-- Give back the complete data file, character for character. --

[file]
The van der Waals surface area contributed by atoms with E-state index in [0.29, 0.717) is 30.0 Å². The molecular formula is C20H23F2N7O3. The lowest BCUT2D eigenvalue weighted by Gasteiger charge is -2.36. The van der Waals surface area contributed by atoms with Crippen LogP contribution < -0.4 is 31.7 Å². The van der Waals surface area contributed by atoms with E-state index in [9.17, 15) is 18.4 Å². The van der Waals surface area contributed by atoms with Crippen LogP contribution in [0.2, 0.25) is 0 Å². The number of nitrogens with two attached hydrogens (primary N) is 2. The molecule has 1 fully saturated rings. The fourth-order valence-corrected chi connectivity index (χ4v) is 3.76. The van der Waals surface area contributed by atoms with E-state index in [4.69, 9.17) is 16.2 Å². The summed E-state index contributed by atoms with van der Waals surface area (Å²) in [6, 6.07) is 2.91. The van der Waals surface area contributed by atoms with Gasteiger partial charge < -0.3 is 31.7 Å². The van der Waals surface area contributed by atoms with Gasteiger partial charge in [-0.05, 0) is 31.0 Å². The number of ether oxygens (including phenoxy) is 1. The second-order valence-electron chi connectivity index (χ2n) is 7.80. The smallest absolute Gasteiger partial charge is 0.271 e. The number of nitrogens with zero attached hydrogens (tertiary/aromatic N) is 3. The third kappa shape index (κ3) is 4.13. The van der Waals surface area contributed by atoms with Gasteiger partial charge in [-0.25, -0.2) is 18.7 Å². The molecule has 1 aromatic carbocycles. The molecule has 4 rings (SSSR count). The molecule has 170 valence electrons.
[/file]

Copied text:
The van der Waals surface area contributed by atoms with E-state index in [0.29, 0.717) is 30.0 Å². The molecular formula is C20H23F2N7O3. The lowest BCUT2D eigenvalue weighted by Gasteiger charge is -2.36. The van der Waals surface area contributed by atoms with Crippen LogP contribution < -0.4 is 31.7 Å². The van der Waals surface area contributed by atoms with E-state index in [9.17, 15) is 18.4 Å². The van der Waals surface area contributed by atoms with Crippen LogP contribution in [0.2, 0.25) is 0 Å². The number of nitrogens with two attached hydrogens (primary N) is 2. The molecule has 1 fully saturated rings. The fourth-order valence-corrected chi connectivity index (χ4v) is 3.76. The van der Waals surface area contributed by atoms with E-state index in [4.69, 9.17) is 16.2 Å². The summed E-state index contributed by atoms with van der Waals surface area (Å²) in [6, 6.07) is 2.91. The van der Waals surface area contributed by atoms with Gasteiger partial charge < -0.3 is 31.7 Å². The van der Waals surface area contributed by atoms with Gasteiger partial charge in [-0.05, 0) is 31.0 Å². The number of ether oxygens (including phenoxy) is 1. The second-order valence-electron chi connectivity index (χ2n) is 7.80. The smallest absolute Gasteiger partial charge is 0.271 e. The number of nitrogens with zero attached hydrogens (tertiary/aromatic N) is 3. The third kappa shape index (κ3) is 4.13. The van der Waals surface area contributed by atoms with Gasteiger partial charge in [-0.25, -0.2) is 18.7 Å². The molecule has 1 aromatic carbocycles. The molecule has 4 rings (SSSR count). The molecule has 170 valence electrons.